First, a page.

• China is the leader of the emerging market world as well as the main economic and commodity growth engine of the global economy. China is coming off of a tough 2012 which saw its economy not quickly responding to a more accommodative monetary policy that was in place for most of the year as well as a major reduction in sales of goods to Europe and to a lesser extend to the US... their main export markets. China has seen its manufacturing sector moving back above the expansion threshold with signs that the new government is clearly ready to keep the monetary policy as accommodative. All eyes will be on every macroeconomic data point coming out of China to see if in fact the new government is going to be able to pick up the pace of growth. How the Chinese economy goes in 2013 will determine how oil demand growth goes in 2013. China is the leader of the pack insofar as global oil demand growth is concerned. I am expecting that China will grow at a faster pace than in 2012 and thus I am expecting an increase in oil demand growth also.



The above are the main macros that will continue to determine where risk asset markets go in 2013 as well as where oil prices go. There are many others but I view the above as the main drivers. I think we are heading into a period where there may finally be more upside risk on oil prices with a limited downside move (geopolitics will still serve as the floor in oil prices). I am expecting oil prices to continue to trade in a $90 to $100/bbl (basis WTI) trading range for the first part of 2013 and remain very linked to the direction of the euro and US dollar. Any geopolitical event that results in an impact on supply could easily result in WTI moving back above the $100/bbl mark and remain there for a sustained period of time.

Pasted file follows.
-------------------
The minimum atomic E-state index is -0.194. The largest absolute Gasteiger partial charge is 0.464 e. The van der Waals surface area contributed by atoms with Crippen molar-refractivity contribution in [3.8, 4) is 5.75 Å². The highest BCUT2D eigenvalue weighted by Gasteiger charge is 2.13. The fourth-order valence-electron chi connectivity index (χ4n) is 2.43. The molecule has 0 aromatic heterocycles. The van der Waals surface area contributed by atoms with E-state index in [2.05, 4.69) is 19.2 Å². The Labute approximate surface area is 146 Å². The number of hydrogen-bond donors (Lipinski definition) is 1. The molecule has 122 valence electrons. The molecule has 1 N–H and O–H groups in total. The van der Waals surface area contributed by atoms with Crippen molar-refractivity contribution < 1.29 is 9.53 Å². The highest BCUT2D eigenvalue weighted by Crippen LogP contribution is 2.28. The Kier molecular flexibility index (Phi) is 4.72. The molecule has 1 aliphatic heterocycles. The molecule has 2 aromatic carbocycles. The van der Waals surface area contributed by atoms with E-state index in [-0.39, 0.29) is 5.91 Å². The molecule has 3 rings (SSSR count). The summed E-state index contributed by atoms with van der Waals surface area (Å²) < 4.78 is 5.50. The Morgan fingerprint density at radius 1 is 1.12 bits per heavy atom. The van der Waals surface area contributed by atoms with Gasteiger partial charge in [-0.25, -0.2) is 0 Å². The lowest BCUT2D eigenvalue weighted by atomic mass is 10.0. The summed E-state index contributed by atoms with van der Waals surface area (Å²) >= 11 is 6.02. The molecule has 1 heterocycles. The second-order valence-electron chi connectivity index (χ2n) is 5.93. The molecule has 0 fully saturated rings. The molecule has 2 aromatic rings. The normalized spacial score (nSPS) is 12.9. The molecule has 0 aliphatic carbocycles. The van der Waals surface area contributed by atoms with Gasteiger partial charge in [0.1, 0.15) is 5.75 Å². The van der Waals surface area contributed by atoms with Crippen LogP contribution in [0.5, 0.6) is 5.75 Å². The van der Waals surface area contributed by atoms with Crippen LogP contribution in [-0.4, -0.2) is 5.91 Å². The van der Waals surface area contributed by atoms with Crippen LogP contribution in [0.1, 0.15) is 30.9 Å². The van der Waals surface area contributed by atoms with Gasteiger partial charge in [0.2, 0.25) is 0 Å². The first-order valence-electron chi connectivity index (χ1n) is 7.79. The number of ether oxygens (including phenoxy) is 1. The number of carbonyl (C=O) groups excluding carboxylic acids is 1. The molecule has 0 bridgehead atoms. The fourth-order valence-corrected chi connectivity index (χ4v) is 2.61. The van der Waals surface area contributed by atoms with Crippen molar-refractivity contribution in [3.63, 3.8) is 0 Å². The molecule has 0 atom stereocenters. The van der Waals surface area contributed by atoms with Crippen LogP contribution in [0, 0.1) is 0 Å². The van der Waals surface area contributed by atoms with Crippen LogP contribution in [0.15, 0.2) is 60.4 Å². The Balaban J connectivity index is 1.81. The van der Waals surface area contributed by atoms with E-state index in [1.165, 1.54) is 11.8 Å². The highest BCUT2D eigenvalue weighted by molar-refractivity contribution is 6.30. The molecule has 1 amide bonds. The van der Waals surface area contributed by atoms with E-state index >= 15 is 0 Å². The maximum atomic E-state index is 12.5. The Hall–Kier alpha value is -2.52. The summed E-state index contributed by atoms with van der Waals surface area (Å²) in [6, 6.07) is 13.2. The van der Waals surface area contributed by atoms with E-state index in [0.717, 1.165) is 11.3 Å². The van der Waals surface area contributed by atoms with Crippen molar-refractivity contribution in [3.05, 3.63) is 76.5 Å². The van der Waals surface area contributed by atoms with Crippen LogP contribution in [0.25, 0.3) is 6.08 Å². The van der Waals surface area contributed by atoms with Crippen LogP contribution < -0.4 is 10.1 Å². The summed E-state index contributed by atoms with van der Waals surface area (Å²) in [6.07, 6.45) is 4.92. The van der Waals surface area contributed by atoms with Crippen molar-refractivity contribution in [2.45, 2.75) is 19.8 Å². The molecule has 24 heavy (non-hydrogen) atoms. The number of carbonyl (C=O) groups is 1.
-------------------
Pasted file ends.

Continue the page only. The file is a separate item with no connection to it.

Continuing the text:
The above are just a few of the macro views I currently have with many more to come in futures issues of the newsletter. Obviously predictions are exactly what they are and they are not static... rather they are very dynamic and my views will change as market conditions warrant.



Unlike 2011 last year proved to be mostly a positive year for most risk asset classes as shown in the EMI Investment Leader Board below. The Yen/USD switch was the biggest loser on the board with Wheat showing the largest percentage gain for 2012 as a result of the linger drought in the farm belt in the US. For all of the talk of the US dollar completely falling out of bed as a result of all of the money printing by the US Fed the US dollar was only marginally lower for the year while it remains the world's reserve currency and safe haven.


Gold ended the year in positive territory for the twelfth year in a row gaining 7.03%. Silver gained 8.44%. Copper was up by 6.44%. Copper is an industrial metal that is highly dependent on the Chinese economy (to a lesser extent other emerging market economies). China and the rest of the emerging market economies grew modestly in 2012 and so did copper consumption.


What a difference a year makes ...a drought and Wheat, Soybeans and Corn end the year in positive territory. Wheat was up by 19.19% while Soybeans gained 18.38%.



In the energy sector oil was able to hold onto positive gains across the board for the with the exception of WTI with RBOB leading the complex higher for the year. In 2012 oil fundamentals played a bit of a supporting role in firming prices. Since the beginning of the financial crisis back in 2008 oil supply, demand and inventory balances have continued to move toward a more normal pre-recession level.